Yago de Quay Faculdade de Engenharia da Universidade do Porto R. de Mouzinho da Silveira 317 2º 4050-421 Porto, Portugal
Abstract. Recent studies suggest that nightclubs are ideal places for multimedia user participation, however little work has been done in adequately implementing interactive music systems. The objective of this study is to test the use of Motion Capture, Music Information Retrieval and Body-music Mapping, in fostering music expression by patrons in nightclubs. The system was implemented in three nightclubs in Portugal and Norway and feedback was collected from patrons, DJs, and nightclub staff. Results suggest that the use of different Motion Capture systems and simple Body-music Mappings encourages higher participation, and that Music Information Retrieval can correctly provide harmonic content of western club music. The study concludes that this system can provide a real-world alternative for musical interaction in mainstream nightclubs. Keywords: music information retrieval, motion capture, body-music mapping, nightclubs, interaction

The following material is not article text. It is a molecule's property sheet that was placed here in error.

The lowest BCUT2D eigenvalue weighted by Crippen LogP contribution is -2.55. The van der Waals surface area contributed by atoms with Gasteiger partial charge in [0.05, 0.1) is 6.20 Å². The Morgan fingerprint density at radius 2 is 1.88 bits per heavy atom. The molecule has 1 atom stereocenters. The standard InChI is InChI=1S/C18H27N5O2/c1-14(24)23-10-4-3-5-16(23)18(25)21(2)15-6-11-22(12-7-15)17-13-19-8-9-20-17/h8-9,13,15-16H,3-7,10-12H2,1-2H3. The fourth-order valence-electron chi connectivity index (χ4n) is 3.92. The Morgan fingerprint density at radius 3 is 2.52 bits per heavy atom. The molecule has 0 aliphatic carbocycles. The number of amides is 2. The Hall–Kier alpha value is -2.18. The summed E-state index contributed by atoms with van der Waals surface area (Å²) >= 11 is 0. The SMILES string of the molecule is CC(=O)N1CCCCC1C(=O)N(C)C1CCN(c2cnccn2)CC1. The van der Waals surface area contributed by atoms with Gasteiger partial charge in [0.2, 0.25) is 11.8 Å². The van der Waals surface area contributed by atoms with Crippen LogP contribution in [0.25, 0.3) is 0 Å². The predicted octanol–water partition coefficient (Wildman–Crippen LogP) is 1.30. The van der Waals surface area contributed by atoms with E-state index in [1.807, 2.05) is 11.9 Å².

Nightclubs are popular, excellent multimedia places for user participation as pointed out by Bayliss, Lock & Sheridan [1], nonetheless, Gates, Subramanian & Gutwin [2] state that little is known about how interaction occurs inside these venues, and current implementations of interactive systems within this context are limited to non-musical audience-to-audience interaction. Furthermore, Bertini, Magrini & Tarabella [3], Lee, Nakra & Borchers [4], and Futrelle & Downie [5] observed that a gap exists between interactive music research results and general real-life interactive music practice. The limited bibliography on music interaction in dance clubs, like the work done by Ulyate & Bianciardi [6], deliberately side step the current role of the DJ. This paper combines the domains of Music Information Retrieval (MIR), Motion Capture (MoCap) and Body-music Mapping to suggest a practical systemic approach for stimulating user's musical expression in nightclubs. Results were presented in three events in Norway and Portugal between April and October 2010.